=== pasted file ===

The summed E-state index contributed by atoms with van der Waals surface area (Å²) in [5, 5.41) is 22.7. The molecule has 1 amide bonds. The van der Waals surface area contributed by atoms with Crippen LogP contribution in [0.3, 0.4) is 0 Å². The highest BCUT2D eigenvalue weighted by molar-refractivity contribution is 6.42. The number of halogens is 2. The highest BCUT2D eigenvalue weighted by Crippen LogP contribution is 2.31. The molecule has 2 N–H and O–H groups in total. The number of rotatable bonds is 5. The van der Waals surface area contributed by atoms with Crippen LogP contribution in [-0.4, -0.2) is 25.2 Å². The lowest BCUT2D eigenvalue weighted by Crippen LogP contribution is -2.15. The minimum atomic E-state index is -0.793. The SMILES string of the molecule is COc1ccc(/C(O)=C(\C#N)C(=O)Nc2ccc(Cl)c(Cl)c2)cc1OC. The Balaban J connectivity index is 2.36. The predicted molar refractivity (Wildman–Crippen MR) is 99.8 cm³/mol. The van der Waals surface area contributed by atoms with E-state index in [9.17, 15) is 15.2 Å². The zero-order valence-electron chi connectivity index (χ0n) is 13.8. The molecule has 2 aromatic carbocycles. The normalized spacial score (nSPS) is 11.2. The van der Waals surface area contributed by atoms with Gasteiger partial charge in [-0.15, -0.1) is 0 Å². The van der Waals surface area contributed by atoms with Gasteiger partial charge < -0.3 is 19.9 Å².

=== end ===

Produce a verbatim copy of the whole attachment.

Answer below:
The summed E-state index contributed by atoms with van der Waals surface area (Å²) in [5, 5.41) is 22.7. The molecule has 1 amide bonds. The van der Waals surface area contributed by atoms with Crippen LogP contribution in [0.3, 0.4) is 0 Å². The highest BCUT2D eigenvalue weighted by molar-refractivity contribution is 6.42. The number of halogens is 2. The highest BCUT2D eigenvalue weighted by Crippen LogP contribution is 2.31. The molecule has 2 N–H and O–H groups in total. The number of rotatable bonds is 5. The van der Waals surface area contributed by atoms with Crippen LogP contribution in [-0.4, -0.2) is 25.2 Å². The lowest BCUT2D eigenvalue weighted by Crippen LogP contribution is -2.15. The minimum atomic E-state index is -0.793. The SMILES string of the molecule is COc1ccc(/C(O)=C(\C#N)C(=O)Nc2ccc(Cl)c(Cl)c2)cc1OC. The Balaban J connectivity index is 2.36. The predicted molar refractivity (Wildman–Crippen MR) is 99.8 cm³/mol. The van der Waals surface area contributed by atoms with E-state index in [9.17, 15) is 15.2 Å². The zero-order valence-electron chi connectivity index (χ0n) is 13.8. The molecule has 2 aromatic carbocycles. The normalized spacial score (nSPS) is 11.2. The van der Waals surface area contributed by atoms with Gasteiger partial charge in [-0.15, -0.1) is 0 Å². The van der Waals surface area contributed by atoms with Gasteiger partial charge < -0.3 is 19.9 Å².